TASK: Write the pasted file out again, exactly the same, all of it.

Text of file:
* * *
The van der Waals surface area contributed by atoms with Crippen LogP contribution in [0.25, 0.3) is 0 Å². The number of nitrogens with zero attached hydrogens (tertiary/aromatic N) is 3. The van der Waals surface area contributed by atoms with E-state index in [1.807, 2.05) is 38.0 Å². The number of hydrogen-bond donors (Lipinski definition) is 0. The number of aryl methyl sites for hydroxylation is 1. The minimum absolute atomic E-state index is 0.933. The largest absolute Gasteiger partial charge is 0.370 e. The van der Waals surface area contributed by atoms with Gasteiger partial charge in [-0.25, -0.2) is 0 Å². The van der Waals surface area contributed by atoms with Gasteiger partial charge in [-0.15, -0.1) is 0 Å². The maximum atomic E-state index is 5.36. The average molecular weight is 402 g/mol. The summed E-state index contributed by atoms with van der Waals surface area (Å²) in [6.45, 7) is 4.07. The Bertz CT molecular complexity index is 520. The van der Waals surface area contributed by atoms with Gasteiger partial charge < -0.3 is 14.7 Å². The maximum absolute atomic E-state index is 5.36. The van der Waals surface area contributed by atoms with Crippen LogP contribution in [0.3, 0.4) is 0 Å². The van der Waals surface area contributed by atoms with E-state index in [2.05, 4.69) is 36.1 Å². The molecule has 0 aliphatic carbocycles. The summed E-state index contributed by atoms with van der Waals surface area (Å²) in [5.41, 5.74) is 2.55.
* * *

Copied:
The van der Waals surface area contributed by atoms with Crippen LogP contribution in [0.25, 0.3) is 0 Å². The number of nitrogens with zero attached hydrogens (tertiary/aromatic N) is 3. The van der Waals surface area contributed by atoms with E-state index in [1.807, 2.05) is 38.0 Å². The number of hydrogen-bond donors (Lipinski definition) is 0. The number of aryl methyl sites for hydroxylation is 1. The minimum absolute atomic E-state index is 0.933. The largest absolute Gasteiger partial charge is 0.370 e. The van der Waals surface area contributed by atoms with Gasteiger partial charge in [-0.25, -0.2) is 0 Å². The van der Waals surface area contributed by atoms with Gasteiger partial charge in [-0.15, -0.1) is 0 Å². The maximum atomic E-state index is 5.36. The average molecular weight is 402 g/mol. The summed E-state index contributed by atoms with van der Waals surface area (Å²) in [6.45, 7) is 4.07. The Bertz CT molecular complexity index is 520. The van der Waals surface area contributed by atoms with Gasteiger partial charge < -0.3 is 14.7 Å². The maximum absolute atomic E-state index is 5.36. The van der Waals surface area contributed by atoms with Crippen LogP contribution in [0.3, 0.4) is 0 Å². The van der Waals surface area contributed by atoms with E-state index in [2.05, 4.69) is 36.1 Å². The molecule has 0 aliphatic carbocycles. The summed E-state index contributed by atoms with van der Waals surface area (Å²) in [5.41, 5.74) is 2.55.